Meeting again after 15 years at the Abbey of St Hildegard, Rüdesheim

on August 27th, 2011

Additional Note

St. Hildegard von Bingen lived in the 10th century in the upper Rhine valley in Germany. She was very gifted in mysticism and music. Her mercy and holiness convinced her fellowmen that she must be a saint. In the 12th century a convent was founded in her honour.

Today this abbey sets up the only workshop for the restoration of clerical archive material in Germany. This workshop was founded in 1974 because of the need to preserve ecclesiastical pieces of art.

About 15 years ago the restoration workshop of the Benedictine Abbey of St Hildegard near Bingen paid me a visit. Sister Dorothea and two of her fellow Sisters were staying at my workshop in Mannheim for two weeks. It was a happy time of hard and intense learning. When we had to take leave, we were all very sad. We have kept sending postcards for Christmas, but we have never met since then.

This summer finally, the Buddhist abbot Huimin Bhiksu came to see us in Mannheim, after having participated at a congress about mindfulness in Hamburg together with the Dalai Lama.

Well, I thought this would be a good opportunity to visit St Hildegard in Bingen again and to present Huimin Bhiksu an insight into the life in a European Christian monastery. A good idea, Sister Dorothea said when I called her with this proposal: The Dalai Lama had also been here many years ago.

So, by the end of August, after Mother Clementia had also given her consent to the visit, we drove to St Hildegard together with our Chinese abbot. We experienced a happy reunion and had a magnificent tour through the monastery and through the restoration workshop. Since our last visit, the workshop had been enlarged three times of its original size. We were very impressed by the up-to-date and valuable equipment as well as by the increasing activity of the workshop. This is certainly due to Sister Dorothea‘s commitment. She uses every opportunity of further education and development. Just at the time of our visit in Bingen, a historical Korean wall screen with a Chinese world map was waiting to be restored. Since Master Huimin is also a master of the electronic media, he was able to find promptly via his iPad, which interestingly was working well in the deep vaults of the Abbey, online information concerning the origin, provenance and dissemination of this kind of world map. And this in all of the world’s languages. Wow! We were mightily impressed!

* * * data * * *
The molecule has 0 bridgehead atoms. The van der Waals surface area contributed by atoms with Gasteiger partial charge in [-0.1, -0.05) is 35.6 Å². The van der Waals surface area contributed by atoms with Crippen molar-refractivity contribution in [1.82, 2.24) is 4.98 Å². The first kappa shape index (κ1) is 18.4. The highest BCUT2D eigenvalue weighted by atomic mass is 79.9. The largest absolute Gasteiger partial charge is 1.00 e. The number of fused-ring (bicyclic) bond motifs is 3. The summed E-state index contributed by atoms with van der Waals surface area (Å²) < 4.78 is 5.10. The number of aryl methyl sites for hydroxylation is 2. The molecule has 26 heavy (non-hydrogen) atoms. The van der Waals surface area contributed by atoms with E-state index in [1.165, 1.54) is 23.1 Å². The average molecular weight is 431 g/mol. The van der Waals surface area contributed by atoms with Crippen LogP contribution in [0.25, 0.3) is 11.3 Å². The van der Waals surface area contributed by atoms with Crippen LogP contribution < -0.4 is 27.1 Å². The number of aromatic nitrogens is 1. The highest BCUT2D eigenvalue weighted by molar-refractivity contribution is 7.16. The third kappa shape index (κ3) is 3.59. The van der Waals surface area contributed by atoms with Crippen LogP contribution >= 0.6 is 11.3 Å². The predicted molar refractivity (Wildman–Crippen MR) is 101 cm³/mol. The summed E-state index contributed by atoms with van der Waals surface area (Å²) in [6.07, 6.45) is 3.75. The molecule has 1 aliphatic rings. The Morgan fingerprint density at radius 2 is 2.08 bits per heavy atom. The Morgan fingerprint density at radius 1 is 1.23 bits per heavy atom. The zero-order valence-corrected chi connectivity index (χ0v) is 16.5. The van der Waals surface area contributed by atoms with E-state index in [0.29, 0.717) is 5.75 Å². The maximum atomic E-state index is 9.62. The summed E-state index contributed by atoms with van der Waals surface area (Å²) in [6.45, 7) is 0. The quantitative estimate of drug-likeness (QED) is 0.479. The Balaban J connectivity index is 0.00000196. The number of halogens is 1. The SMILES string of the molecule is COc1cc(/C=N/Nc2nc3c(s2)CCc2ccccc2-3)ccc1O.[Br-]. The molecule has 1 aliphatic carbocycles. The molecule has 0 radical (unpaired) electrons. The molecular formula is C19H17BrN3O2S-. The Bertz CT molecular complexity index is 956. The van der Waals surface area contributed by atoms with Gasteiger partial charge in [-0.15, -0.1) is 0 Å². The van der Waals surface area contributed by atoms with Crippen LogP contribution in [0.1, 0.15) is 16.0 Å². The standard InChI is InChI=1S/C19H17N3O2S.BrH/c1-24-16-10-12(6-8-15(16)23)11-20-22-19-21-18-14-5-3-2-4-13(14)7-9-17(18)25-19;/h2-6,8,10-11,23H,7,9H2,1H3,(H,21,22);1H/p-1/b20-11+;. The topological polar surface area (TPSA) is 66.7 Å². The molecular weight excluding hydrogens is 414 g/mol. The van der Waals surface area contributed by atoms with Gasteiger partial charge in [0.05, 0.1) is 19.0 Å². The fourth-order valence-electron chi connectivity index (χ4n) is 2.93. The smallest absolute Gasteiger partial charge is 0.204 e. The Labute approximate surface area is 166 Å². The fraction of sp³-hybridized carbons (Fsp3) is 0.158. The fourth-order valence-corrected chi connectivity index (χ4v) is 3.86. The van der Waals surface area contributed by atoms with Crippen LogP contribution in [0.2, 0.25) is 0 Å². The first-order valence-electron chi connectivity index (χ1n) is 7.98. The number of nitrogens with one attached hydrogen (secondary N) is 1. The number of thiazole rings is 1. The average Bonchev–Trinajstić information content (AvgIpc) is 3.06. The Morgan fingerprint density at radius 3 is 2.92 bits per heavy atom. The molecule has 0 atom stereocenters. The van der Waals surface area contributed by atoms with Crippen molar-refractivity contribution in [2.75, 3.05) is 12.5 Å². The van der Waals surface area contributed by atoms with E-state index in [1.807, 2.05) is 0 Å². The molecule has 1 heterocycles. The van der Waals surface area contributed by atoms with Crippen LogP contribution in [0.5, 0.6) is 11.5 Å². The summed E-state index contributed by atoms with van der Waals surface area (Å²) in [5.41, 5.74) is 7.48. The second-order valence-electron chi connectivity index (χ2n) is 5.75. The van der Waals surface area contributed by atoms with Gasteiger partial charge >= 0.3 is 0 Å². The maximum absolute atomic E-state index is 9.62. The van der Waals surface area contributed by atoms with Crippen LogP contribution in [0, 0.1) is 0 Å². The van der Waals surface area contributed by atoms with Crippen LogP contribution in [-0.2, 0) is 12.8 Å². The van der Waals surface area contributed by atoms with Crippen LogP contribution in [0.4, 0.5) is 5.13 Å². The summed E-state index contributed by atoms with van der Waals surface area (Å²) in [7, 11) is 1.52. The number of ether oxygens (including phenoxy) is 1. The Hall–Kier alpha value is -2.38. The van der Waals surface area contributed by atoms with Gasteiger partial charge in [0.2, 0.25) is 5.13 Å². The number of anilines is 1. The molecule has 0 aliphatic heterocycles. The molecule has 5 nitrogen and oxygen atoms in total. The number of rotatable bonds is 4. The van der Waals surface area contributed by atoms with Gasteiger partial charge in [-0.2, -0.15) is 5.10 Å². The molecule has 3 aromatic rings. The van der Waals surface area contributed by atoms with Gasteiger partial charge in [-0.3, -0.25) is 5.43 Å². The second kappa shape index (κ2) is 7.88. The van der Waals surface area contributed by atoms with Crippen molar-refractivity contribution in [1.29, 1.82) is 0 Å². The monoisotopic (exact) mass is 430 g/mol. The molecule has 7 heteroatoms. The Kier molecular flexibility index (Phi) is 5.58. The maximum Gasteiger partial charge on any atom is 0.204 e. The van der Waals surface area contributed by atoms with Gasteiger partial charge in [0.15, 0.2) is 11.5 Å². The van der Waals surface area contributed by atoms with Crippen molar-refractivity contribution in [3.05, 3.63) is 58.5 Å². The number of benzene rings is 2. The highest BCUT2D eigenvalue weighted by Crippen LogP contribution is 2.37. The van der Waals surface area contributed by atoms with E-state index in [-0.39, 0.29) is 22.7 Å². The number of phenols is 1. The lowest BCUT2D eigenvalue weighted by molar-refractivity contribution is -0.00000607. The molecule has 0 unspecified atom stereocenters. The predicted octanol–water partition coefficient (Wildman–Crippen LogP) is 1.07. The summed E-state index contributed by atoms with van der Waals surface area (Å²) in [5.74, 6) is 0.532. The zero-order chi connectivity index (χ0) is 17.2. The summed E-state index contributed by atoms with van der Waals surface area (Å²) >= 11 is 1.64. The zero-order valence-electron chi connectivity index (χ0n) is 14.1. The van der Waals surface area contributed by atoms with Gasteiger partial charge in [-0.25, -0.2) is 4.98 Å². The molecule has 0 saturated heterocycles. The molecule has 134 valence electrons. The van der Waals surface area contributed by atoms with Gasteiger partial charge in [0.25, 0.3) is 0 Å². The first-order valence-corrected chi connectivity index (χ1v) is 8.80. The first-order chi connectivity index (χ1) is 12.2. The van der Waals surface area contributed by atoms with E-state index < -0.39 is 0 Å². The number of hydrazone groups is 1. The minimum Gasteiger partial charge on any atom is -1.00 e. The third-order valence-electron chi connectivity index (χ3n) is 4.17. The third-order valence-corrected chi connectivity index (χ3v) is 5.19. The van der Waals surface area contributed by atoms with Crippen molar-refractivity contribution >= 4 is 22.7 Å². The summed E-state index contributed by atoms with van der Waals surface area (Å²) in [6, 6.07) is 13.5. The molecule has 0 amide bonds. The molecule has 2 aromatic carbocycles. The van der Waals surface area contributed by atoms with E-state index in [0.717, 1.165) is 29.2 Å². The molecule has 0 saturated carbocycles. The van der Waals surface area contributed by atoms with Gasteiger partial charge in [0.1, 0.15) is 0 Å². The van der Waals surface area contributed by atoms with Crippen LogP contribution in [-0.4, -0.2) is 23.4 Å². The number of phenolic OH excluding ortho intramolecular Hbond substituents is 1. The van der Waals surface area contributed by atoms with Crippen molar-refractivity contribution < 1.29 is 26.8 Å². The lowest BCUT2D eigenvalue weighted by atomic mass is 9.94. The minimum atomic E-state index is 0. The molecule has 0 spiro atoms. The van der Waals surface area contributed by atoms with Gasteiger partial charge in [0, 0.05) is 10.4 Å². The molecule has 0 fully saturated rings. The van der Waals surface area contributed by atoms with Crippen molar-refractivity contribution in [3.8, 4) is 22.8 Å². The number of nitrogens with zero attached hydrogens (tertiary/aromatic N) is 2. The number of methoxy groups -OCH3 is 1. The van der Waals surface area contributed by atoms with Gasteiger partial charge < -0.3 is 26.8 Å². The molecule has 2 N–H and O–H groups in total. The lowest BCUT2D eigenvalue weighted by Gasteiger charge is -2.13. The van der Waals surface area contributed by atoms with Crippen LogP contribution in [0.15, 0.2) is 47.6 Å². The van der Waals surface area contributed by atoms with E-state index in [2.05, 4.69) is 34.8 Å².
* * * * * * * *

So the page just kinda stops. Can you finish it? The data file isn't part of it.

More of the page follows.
Afterwards we had a Christian-Buddhist afternoon coffee break together with Mother Clementia and Sister Dorothea, whereat I enjoyed the delicious homemade cake. After that Master Huimin gave a speech.

It has been a jovial reunion and I would like to express my heartfelt thanks to the Abbey of St Hildegard!

Plans for a Restoration Centre for Buddhist Art in Asia

After visiting the restoration workshop of the Abbey of St Hildegard in 1996, I had the idea that my own country of origin would also benefit from such an institution. Until now there has been no comparable  insitute, where religious artworks can be restored, in Taiwan and China. But, in my opinion, it is very much needed because many artworks had been damaged during major waves of religious persecution, during the Tai-ping rebellion and the Cultural Revolution.

There are plans for a special institute, a centre devoted to preserve Buddhist paintings and scrolls. Furthermore, it would restore holy scriptures, books and albums of various forms and materials. It would work for private as well as for public art collections in Taiwan, China and other Buddhist countries. A well-educated team of restorers would apply advanced as well as classical Eastern and Western restoration techniques. The workshop would have to be equipped according to international standards.




Workshop for the restoration of clerical archive material

for the residents of the Abbey of St. Hildegard in Rüdesheim

March 1996, Mannheim

In the restoration workshop of Ms Hai-Yen Hua-Ströfer in Mannheim an intensive course about lining methods used in restoration took place at the beginning of March 1996. A special emphasis was laid on the preparation and processing of a strongly adhesive paste made of wheat starch. Furthermore, adhesion problems on various materials were dealt with. An important conclusion during this advanced training was: It depends on the paste itself and on the method used to coat the material with it.

Ms Hua-Ströfer conveyed very skillfully and with great commitment the various lining methods and also the stretching on the drying wall. The days were characterized by an atmosphere of extraordinary hospitality.

In the name of the Sisters of the restoration workshop in the Abbey St Hildegard, Eibingen near Rüdesheim, I thank you for the intensive course,

Sr Dorothea Flandera OSB 1996